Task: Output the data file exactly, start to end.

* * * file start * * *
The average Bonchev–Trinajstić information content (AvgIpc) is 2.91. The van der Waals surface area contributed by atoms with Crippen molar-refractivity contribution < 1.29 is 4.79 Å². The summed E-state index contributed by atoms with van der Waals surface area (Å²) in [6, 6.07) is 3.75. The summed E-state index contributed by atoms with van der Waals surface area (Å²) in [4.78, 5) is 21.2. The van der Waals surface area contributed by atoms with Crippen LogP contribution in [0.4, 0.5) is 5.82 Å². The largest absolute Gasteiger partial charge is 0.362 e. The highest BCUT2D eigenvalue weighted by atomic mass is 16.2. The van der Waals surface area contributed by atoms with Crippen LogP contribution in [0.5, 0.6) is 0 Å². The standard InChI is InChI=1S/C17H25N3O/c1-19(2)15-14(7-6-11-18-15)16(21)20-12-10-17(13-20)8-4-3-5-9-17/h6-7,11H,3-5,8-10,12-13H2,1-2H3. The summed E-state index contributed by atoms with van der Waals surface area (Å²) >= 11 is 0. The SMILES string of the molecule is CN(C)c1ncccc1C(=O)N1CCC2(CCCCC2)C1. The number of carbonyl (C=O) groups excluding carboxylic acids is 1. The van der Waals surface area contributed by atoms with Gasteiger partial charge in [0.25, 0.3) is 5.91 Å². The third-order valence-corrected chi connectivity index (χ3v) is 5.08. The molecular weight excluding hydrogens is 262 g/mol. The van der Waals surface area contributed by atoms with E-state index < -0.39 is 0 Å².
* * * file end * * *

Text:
The average Bonchev–Trinajstić information content (AvgIpc) is 2.91. The van der Waals surface area contributed by atoms with Crippen molar-refractivity contribution < 1.29 is 4.79 Å². The summed E-state index contributed by atoms with van der Waals surface area (Å²) in [6, 6.07) is 3.75. The summed E-state index contributed by atoms with van der Waals surface area (Å²) in [4.78, 5) is 21.2. The van der Waals surface area contributed by atoms with Crippen LogP contribution in [0.4, 0.5) is 5.82 Å². The largest absolute Gasteiger partial charge is 0.362 e. The highest BCUT2D eigenvalue weighted by atomic mass is 16.2. The van der Waals surface area contributed by atoms with Crippen LogP contribution in [0.5, 0.6) is 0 Å². The standard InChI is InChI=1S/C17H25N3O/c1-19(2)15-14(7-6-11-18-15)16(21)20-12-10-17(13-20)8-4-3-5-9-17/h6-7,11H,3-5,8-10,12-13H2,1-2H3. The summed E-state index contributed by atoms with van der Waals surface area (Å²) >= 11 is 0. The SMILES string of the molecule is CN(C)c1ncccc1C(=O)N1CCC2(CCCCC2)C1. The number of carbonyl (C=O) groups excluding carboxylic acids is 1. The van der Waals surface area contributed by atoms with Gasteiger partial charge in [0.25, 0.3) is 5.91 Å². The third-order valence-corrected chi connectivity index (χ3v) is 5.08. The molecular weight excluding hydrogens is 262 g/mol. The van der Waals surface area contributed by atoms with E-state index < -0.39 is 0 Å².